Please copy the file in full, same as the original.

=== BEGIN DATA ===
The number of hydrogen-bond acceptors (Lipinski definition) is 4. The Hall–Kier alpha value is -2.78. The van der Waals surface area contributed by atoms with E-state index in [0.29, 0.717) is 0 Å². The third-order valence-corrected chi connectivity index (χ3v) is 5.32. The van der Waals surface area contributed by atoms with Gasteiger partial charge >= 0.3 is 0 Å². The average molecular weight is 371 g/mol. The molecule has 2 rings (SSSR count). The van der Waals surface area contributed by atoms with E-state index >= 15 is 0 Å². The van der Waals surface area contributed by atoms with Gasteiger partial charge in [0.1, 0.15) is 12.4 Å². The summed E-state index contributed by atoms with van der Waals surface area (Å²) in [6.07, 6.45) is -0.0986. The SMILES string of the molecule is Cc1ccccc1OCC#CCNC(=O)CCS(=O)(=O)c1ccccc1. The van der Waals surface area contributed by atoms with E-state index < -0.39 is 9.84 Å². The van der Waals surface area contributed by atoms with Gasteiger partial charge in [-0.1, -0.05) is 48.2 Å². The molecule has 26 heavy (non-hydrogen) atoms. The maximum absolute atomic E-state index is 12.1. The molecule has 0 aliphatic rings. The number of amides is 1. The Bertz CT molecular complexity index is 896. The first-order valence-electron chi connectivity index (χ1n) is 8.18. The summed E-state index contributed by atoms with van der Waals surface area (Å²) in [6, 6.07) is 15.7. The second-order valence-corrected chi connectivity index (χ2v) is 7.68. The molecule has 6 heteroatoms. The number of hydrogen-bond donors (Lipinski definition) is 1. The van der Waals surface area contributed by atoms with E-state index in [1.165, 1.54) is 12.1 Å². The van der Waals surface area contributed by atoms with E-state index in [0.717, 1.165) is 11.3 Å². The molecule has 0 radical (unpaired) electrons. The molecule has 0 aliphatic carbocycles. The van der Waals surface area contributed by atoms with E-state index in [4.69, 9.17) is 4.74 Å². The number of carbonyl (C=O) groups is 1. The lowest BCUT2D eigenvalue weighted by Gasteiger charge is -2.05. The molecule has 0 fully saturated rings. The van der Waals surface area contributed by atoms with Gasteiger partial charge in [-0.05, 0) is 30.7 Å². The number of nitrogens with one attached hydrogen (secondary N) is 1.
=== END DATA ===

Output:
The number of hydrogen-bond acceptors (Lipinski definition) is 4. The Hall–Kier alpha value is -2.78. The van der Waals surface area contributed by atoms with E-state index in [0.29, 0.717) is 0 Å². The third-order valence-corrected chi connectivity index (χ3v) is 5.32. The van der Waals surface area contributed by atoms with Gasteiger partial charge >= 0.3 is 0 Å². The average molecular weight is 371 g/mol. The molecule has 2 rings (SSSR count). The van der Waals surface area contributed by atoms with E-state index >= 15 is 0 Å². The van der Waals surface area contributed by atoms with Gasteiger partial charge in [0.1, 0.15) is 12.4 Å². The summed E-state index contributed by atoms with van der Waals surface area (Å²) in [6.07, 6.45) is -0.0986. The SMILES string of the molecule is Cc1ccccc1OCC#CCNC(=O)CCS(=O)(=O)c1ccccc1. The van der Waals surface area contributed by atoms with E-state index < -0.39 is 9.84 Å². The van der Waals surface area contributed by atoms with Gasteiger partial charge in [-0.1, -0.05) is 48.2 Å². The molecule has 26 heavy (non-hydrogen) atoms. The maximum absolute atomic E-state index is 12.1. The molecule has 0 aliphatic rings. The number of amides is 1. The Bertz CT molecular complexity index is 896. The first-order valence-electron chi connectivity index (χ1n) is 8.18. The summed E-state index contributed by atoms with van der Waals surface area (Å²) in [6, 6.07) is 15.7. The second-order valence-corrected chi connectivity index (χ2v) is 7.68. The molecule has 6 heteroatoms. The number of hydrogen-bond donors (Lipinski definition) is 1. The van der Waals surface area contributed by atoms with E-state index in [1.165, 1.54) is 12.1 Å². The van der Waals surface area contributed by atoms with E-state index in [0.717, 1.165) is 11.3 Å². The molecule has 0 radical (unpaired) electrons. The molecule has 0 aliphatic carbocycles. The van der Waals surface area contributed by atoms with E-state index in [4.69, 9.17) is 4.74 Å². The number of carbonyl (C=O) groups is 1. The lowest BCUT2D eigenvalue weighted by Gasteiger charge is -2.05. The molecule has 0 fully saturated rings. The van der Waals surface area contributed by atoms with Gasteiger partial charge in [-0.05, 0) is 30.7 Å². The number of nitrogens with one attached hydrogen (secondary N) is 1.